Electrical safety matting, also known as rubber switchboard matting, is a floor covering that provides insulation in an area where there is a risk of shock and in areas of high voltage. Electrical matting contributes to the health and safety of the operatives working in such areas.

Types of Electrical Matting

Electrical matting is made from rubber (a mix of synthetic polymers and elastomer) with an anti-slip surface. There are different grades of electrical or switchboard matting and these are designed to fit different voltage requirements. High voltage electrical insulation mats have very high insulation properties and very low temperature resistance. All electrical matting whether it is purchased as a complete roll or in specific mat sizes, needs to bear the “kite mark” and comply with (EU) British Standards. Currently the standard under CENELEC regulations is the IEC EN61111:2009 Live Working - Electrical Insulating Matting. This is to ensure that the mat has been tested to approved standards for the voltage level and integrity of the rubber compounds has not been compromised by the addition of cushioning materials, preservatives, dyes, curatives, and fillers. Mats can simply be laid on the floor, pasted to the floor, or inset into a recess in the floor.

How Electrical Matting Works

The “rubber” that electrical matting is made from is what is known as dielectric material. This means that its molecular structure prevents the free flow of electrons thereby inhibiting the flow of electricity. This electrically resistant property makes rubber the ideal insulator.

Applications of Electrical Matting

Electrical matting has a broad use and should be used anywhere there is risk of shock but are mostly used in the following industries:
Manufacturing areas where operatives operating machinery:

  • Engineering contractors
  • Utilities Companies
  • Construction
    Maintenance departments of public access buildings such as shopping centres, leisure centres, and entertainment venues

Generally, electrical matting should be used:

  • near switchboards
  • in lift control gear rooms.
  • in power transmission rooms
  • in power plants
  • near to high voltage panels
  • in front of machine control gear
  • Mobile electrical workers who may come into contact with a live environment should also be provided with mats as part of their tools and materials issue and the UK Health and Safety Executive also advises that welding operations should use electrical matting.

 

Benefits of Electrical Matting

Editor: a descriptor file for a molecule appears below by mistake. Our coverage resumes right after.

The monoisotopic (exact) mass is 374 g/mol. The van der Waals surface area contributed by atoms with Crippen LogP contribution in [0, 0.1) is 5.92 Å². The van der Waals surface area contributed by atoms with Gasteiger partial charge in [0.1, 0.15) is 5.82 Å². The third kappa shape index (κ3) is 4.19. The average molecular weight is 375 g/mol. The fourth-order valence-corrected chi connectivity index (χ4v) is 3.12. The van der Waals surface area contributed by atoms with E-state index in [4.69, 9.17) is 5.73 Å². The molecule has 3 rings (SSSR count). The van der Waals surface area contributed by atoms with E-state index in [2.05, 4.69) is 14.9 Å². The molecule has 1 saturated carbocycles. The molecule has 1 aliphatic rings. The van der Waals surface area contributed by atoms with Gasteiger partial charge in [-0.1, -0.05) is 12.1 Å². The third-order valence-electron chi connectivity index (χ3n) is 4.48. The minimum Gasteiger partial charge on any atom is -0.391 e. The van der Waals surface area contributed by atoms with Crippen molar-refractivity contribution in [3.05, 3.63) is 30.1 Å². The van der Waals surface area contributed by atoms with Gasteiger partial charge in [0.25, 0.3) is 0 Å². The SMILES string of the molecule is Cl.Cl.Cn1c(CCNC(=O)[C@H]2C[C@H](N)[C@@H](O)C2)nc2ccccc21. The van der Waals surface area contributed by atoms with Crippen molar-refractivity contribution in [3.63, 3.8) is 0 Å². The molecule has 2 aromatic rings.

Electrical insulations are becoming more and more complex as technology develops and with it the health and safety risks grow. Electrical matting is required to protect electrical infrastructure and the employees working with and around electricity.

The obvious benefit therefore is the reduced risk of hazards of current leakage wherever electrical matting is used.

Electrical insulating mats will dissipate the current should a leakage of current occur, thereby reducing the shock effect of any operative standing on the mat. As a severe electrical shock can be fatal, electrical insulated mats have become one of the most important modern industrial resources.

Under the standard mentioned above, electrical insulating mats are also oil proof, flame retardant, alkali and acid retardant, puncture resistant, durable against marking, and anti-slip. All these add additional safety and health security to the working environment.

Another, lesser, but still relevant benefit of electrical matting is that they provide a softer surface for any operative working on the electrical equipment. This reduces stress on a worker’s joints and contributes to employee wellbeing.

Specific Electrical mats are also incredibly more effective than general rubber floor matting that isn’t tested to the current standards and will not provide adequate protection.

Important Safety Notice

Electrical insulating mats will only provide protect against electricity contact via the floor. They cannot provide any protection against an electrical shock to a person who directly and simultaneously touches an exposed live conductor and a large area of metal that is likely to have an earth (for example, a control panel). Even with electrical insulating matting installed on the floor near electrical equipment, only suitably qualified and trained personnel should work on electrical equipment.

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